One of the hardest things we do in our life is say that we are sorry. Saying sorry is an admission of guilt and an opportunity for reconciliation.
The fact that guilt is something people do not accept as part of our life is what keeps most from going through the cleansing process of an apology.
An apology opens a conversation for give and take. An apology makes the person receiving it stop to take in the knowledge that they were vindicated. This process itself is healing for the person receiving the apology.
What it does for the person saying, “I am sorry”, is a cleansing that only comes with acknowledging a hurt inflicted whether with or without intention.
If we go through life hurting others without remorse or apology, it creates a hardness in the spirit and a growing of hatred for our fellow humans. We become sociopaths, critical of everyone, never realizing our part in the drama surrounding us.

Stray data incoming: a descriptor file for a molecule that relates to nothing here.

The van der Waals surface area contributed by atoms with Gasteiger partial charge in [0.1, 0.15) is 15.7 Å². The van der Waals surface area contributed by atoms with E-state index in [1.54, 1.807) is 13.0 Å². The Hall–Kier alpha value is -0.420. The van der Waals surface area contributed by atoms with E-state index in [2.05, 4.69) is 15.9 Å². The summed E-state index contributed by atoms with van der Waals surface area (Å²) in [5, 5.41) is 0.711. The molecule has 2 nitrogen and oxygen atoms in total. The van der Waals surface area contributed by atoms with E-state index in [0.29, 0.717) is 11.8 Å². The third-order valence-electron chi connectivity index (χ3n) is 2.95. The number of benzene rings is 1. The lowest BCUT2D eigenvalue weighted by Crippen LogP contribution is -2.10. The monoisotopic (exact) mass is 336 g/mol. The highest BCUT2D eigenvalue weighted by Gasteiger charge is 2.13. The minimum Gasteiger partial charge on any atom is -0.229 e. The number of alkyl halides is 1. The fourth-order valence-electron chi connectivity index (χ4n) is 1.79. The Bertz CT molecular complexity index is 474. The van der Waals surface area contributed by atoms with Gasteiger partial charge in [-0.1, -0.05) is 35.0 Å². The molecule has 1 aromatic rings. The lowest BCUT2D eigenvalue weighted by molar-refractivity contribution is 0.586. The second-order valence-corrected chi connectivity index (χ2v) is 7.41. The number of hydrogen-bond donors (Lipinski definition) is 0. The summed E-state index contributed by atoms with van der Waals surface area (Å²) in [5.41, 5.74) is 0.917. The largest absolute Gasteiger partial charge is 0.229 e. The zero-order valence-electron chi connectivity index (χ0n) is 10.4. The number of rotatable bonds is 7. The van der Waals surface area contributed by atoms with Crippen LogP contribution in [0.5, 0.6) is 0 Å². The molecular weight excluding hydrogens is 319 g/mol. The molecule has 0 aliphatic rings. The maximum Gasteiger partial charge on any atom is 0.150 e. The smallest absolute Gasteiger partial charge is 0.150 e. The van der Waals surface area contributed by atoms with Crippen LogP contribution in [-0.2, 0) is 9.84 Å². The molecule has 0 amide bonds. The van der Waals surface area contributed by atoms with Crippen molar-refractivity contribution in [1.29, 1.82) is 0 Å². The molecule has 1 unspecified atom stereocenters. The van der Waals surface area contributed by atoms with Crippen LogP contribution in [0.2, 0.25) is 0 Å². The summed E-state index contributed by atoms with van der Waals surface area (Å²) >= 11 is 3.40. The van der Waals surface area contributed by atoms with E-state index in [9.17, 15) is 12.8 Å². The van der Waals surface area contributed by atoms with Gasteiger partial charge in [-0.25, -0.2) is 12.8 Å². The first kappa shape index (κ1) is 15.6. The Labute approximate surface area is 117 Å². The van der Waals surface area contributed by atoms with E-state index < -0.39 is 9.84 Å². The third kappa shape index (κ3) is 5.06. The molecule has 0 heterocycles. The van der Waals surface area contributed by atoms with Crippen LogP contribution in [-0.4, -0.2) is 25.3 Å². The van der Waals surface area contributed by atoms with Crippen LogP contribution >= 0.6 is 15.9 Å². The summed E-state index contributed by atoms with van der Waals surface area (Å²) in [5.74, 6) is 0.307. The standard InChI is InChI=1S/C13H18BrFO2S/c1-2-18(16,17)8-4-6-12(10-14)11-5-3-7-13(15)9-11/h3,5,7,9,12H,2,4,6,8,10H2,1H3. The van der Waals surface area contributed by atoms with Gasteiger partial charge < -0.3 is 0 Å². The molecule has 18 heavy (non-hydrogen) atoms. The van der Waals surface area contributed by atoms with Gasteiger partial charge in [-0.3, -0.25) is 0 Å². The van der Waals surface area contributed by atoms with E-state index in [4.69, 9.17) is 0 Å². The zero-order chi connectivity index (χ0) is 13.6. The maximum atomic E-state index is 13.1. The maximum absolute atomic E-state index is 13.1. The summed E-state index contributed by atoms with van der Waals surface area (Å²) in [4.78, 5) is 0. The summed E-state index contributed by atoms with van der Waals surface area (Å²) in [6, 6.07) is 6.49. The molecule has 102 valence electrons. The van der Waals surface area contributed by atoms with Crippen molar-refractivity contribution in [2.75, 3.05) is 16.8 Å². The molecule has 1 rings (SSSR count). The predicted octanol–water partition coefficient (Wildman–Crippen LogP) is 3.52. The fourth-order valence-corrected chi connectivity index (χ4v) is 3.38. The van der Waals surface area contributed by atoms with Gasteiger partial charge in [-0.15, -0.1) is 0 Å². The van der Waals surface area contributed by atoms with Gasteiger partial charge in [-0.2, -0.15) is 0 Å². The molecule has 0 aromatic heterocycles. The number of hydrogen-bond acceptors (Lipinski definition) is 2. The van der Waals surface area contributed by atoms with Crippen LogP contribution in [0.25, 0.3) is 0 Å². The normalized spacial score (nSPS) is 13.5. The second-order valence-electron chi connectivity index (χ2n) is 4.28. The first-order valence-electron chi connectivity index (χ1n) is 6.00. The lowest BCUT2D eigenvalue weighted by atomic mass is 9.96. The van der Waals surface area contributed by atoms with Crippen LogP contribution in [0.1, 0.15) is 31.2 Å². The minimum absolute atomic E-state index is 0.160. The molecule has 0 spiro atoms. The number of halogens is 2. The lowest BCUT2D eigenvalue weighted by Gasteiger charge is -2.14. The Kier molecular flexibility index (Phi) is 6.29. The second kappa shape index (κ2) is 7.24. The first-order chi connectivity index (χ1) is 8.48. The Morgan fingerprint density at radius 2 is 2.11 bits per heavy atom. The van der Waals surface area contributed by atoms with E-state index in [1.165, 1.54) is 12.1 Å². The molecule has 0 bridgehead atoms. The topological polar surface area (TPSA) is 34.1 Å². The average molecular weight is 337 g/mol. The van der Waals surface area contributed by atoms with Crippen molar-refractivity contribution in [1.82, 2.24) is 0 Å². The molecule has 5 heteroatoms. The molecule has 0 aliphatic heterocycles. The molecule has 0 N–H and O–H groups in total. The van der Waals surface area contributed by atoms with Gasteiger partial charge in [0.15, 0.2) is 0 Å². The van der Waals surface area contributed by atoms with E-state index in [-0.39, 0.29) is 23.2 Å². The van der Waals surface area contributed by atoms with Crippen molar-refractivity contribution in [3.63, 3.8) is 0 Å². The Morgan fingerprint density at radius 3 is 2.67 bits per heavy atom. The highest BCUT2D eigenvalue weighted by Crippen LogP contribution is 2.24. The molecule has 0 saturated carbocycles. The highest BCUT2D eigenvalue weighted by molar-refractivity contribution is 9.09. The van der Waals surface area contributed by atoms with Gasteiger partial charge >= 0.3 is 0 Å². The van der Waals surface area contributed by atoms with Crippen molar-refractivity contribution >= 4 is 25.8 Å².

As children we were taught to say sorry for pushing a friend, or taking away a toy when it was not our turn, or kicking someone on the playground. As children we knew that there were consequences to our behavior and if you were “not nice” to your friends, they will eventually stop playing with you.
It is the same concept with adults, if you do not play nice with your fellow adult, they will not play at all with you.
An apology cools the hottest anger and soothes the most irritated soul. An apology will bring things into perspective. An apology is a way to temper the ego and keep it from imploding.
There are consequences associated with an apology. On the one hand you may receive a warm reception and a kind response. That of course is the ideal response and the one we all hope for.
On the other hand, you may be rebuffed and rejected with a harsh word or two. In that case, you have done what clears your mind and ease your spirit. The rest is left to Karma to take care of and allow life to teach that person when they are in the same position sometime in their life.